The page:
Retailers must not mislead customers about the amount of money
they are saving during advertised sale periods.
ACCC V JEWELLERY GROUP PTY LIMITED (NO 2)  FCA 14
Last month, the Federal Court found that Zamel's Jewellers
engaged in misleading or deceptive conduct and made false or
misleading representations by distributing numerous catalogues
promoting the sale of jewellery using dual-pricing.
By using strikethrough and was/now pricing techniques,
Zamel's represented to customers that customers would save the
difference between the compared prices if those customers purchased
the items during the sale being advertised in the relevant
catalogue. This representation was misleading because Zamel's
did not in fact sell or rarely sold the items in question at the
higher price in the period immediately before the relevant
catalogue sale period.
Court ordered that Zamel's pay pecuniary penalties of
$250,000 in respect of the contraventions of the Trade Practice Act
(as it then was) and the ACCC's costs.
In addition to the significant pecuniary penalties, the court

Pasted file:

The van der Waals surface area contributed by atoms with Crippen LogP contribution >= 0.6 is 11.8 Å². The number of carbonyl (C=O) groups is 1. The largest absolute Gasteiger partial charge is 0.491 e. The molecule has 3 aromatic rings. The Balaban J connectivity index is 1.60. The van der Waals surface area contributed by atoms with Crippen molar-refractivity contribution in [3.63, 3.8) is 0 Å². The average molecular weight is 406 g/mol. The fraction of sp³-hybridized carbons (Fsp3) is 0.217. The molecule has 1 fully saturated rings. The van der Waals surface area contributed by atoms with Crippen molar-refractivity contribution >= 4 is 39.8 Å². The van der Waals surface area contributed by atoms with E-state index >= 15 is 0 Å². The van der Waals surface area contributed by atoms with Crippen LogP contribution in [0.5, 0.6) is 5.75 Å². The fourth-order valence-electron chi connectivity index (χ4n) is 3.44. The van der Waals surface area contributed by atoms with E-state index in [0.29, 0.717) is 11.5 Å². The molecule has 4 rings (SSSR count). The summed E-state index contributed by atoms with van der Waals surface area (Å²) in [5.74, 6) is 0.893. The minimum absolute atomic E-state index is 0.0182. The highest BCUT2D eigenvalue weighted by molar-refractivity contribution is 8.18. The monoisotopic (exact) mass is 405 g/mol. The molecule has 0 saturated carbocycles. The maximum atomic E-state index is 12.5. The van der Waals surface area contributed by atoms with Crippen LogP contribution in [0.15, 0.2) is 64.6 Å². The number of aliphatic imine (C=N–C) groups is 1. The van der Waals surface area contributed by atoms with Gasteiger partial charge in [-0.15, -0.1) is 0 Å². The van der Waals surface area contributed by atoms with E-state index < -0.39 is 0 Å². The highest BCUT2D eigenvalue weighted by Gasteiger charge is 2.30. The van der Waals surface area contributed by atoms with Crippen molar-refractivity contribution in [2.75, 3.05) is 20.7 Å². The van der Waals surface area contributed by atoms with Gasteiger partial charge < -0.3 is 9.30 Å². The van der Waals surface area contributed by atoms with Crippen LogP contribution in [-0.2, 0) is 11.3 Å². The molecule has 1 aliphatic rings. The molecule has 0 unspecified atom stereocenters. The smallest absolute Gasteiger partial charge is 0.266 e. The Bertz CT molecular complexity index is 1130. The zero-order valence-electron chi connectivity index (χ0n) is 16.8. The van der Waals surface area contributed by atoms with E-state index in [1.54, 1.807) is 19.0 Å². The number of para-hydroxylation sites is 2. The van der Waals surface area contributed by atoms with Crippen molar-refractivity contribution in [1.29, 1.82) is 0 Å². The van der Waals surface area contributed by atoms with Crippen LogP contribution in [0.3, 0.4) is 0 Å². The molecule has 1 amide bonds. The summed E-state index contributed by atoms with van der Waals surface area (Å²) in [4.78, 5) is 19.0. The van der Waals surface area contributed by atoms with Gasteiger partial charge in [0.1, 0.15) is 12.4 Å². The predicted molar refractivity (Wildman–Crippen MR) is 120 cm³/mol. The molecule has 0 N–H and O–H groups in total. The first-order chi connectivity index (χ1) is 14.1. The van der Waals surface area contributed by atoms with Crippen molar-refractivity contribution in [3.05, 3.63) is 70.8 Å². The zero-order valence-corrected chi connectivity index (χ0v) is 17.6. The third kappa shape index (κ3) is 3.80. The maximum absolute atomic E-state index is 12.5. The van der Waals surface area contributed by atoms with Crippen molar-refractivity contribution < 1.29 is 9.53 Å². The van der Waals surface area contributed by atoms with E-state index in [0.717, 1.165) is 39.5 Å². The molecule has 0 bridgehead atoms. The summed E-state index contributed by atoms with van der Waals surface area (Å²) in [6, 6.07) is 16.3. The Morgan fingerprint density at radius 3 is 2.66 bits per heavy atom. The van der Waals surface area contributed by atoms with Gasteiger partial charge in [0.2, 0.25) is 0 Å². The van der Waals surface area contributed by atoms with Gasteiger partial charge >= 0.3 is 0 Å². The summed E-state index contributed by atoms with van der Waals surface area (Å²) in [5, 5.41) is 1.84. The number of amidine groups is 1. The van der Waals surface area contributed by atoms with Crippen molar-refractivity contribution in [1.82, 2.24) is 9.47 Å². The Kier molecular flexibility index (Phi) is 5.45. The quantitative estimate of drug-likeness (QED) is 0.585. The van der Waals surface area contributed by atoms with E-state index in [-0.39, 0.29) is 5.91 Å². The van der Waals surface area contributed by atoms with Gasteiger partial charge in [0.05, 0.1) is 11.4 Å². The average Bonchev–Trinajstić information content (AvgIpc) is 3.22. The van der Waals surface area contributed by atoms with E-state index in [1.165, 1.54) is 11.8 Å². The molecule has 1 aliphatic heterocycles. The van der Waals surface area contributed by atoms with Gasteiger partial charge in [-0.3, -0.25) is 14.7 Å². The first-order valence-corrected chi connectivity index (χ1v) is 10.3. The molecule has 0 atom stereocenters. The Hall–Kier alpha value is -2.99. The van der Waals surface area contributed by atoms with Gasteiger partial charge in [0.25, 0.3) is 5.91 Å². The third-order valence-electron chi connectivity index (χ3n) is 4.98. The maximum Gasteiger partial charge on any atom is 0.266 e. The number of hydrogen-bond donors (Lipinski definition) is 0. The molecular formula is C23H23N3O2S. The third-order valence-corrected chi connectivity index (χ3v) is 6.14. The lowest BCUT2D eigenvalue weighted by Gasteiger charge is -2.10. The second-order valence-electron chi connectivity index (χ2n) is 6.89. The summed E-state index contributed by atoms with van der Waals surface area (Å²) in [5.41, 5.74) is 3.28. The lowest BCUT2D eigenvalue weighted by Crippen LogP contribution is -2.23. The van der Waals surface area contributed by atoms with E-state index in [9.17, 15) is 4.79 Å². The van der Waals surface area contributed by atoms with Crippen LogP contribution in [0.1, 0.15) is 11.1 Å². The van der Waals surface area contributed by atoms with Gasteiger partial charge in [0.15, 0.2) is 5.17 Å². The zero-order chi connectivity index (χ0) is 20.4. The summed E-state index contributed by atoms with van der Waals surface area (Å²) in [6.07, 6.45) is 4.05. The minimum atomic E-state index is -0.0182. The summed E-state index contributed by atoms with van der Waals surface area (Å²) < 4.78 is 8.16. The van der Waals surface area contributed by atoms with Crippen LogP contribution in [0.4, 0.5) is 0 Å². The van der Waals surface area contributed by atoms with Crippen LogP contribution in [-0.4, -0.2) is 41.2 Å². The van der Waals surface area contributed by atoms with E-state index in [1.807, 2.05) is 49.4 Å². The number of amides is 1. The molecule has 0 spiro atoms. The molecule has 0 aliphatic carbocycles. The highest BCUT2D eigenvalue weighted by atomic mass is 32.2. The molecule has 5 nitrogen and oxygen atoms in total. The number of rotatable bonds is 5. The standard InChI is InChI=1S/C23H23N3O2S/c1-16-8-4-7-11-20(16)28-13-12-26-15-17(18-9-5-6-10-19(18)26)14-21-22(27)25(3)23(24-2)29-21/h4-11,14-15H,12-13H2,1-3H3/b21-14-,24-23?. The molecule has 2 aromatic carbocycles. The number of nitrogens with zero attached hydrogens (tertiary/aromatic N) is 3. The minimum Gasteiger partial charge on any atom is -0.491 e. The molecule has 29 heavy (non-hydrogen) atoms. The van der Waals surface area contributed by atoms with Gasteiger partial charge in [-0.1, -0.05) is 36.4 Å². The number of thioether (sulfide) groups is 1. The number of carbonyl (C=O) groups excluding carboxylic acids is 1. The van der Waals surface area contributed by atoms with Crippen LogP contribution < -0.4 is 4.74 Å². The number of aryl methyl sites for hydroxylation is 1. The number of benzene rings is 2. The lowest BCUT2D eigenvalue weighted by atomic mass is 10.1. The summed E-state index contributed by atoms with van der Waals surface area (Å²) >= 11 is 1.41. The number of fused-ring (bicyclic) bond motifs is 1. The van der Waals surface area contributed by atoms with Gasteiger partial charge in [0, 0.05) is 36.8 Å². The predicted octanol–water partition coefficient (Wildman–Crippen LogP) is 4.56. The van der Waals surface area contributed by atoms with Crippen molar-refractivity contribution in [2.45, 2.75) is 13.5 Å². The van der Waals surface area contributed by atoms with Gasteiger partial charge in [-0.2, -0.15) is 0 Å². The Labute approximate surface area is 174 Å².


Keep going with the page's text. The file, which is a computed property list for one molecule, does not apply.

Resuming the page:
ordered that Zamel's publish corrective advertising, implement
a compliance program, conduct a risk assessment to assess the
likelihood of the contraventions reoccurring, establish, maintain
and administer a trade practices complaints handling system,
implement staff training and conduct an external review of the
WHERE TO FROM HERE?
Strikethrough and was/now pricing is not novel or new for the
retail sector. However, what has shifted is the duration of sales
periods. The traditional bi-annual sales periods following
Christmas and mid-year have been replaced with constant sales
campaigns throughout the year. A walk down the main street of any
capital city throughout the country reveals that a majority of
retail stores are advertising some type of discount.
Clients tell us that the result of this shift is that consumers
are no longer prepared to pay full price for quality items.
Retailers must adapt and be creative. If they need to sell goods
for a reduced price for prolonged periods they need to ensure that
their marketing campaigns do not fall foul of the law by creating a
The Sportscraft refunds and returns policy limitations went beyond consumer's rights under the Australian Consumer Law.
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